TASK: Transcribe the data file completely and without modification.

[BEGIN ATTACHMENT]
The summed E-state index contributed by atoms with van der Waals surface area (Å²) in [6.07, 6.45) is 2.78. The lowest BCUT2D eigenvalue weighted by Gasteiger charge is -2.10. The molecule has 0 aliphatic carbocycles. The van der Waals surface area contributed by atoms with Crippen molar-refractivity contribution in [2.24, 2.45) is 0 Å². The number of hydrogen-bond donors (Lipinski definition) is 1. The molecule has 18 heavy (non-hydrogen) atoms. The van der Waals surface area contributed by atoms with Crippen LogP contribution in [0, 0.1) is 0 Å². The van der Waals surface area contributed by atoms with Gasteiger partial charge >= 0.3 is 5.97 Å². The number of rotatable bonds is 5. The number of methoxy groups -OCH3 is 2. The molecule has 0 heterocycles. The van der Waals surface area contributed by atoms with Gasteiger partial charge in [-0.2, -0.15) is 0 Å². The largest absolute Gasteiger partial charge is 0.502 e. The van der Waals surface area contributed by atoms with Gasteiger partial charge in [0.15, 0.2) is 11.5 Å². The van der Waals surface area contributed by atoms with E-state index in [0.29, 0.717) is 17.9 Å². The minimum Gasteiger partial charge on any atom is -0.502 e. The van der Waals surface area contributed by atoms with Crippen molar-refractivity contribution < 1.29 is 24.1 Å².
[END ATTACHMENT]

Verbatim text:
The summed E-state index contributed by atoms with van der Waals surface area (Å²) in [6.07, 6.45) is 2.78. The lowest BCUT2D eigenvalue weighted by Gasteiger charge is -2.10. The molecule has 0 aliphatic carbocycles. The van der Waals surface area contributed by atoms with Crippen molar-refractivity contribution in [2.24, 2.45) is 0 Å². The number of hydrogen-bond donors (Lipinski definition) is 1. The molecule has 18 heavy (non-hydrogen) atoms. The van der Waals surface area contributed by atoms with Crippen LogP contribution in [0, 0.1) is 0 Å². The van der Waals surface area contributed by atoms with Gasteiger partial charge >= 0.3 is 5.97 Å². The number of rotatable bonds is 5. The number of methoxy groups -OCH3 is 2. The molecule has 0 heterocycles. The van der Waals surface area contributed by atoms with Gasteiger partial charge in [-0.2, -0.15) is 0 Å². The largest absolute Gasteiger partial charge is 0.502 e. The van der Waals surface area contributed by atoms with Gasteiger partial charge in [0.15, 0.2) is 11.5 Å². The van der Waals surface area contributed by atoms with E-state index in [0.29, 0.717) is 17.9 Å². The minimum Gasteiger partial charge on any atom is -0.502 e. The van der Waals surface area contributed by atoms with Crippen molar-refractivity contribution < 1.29 is 24.1 Å².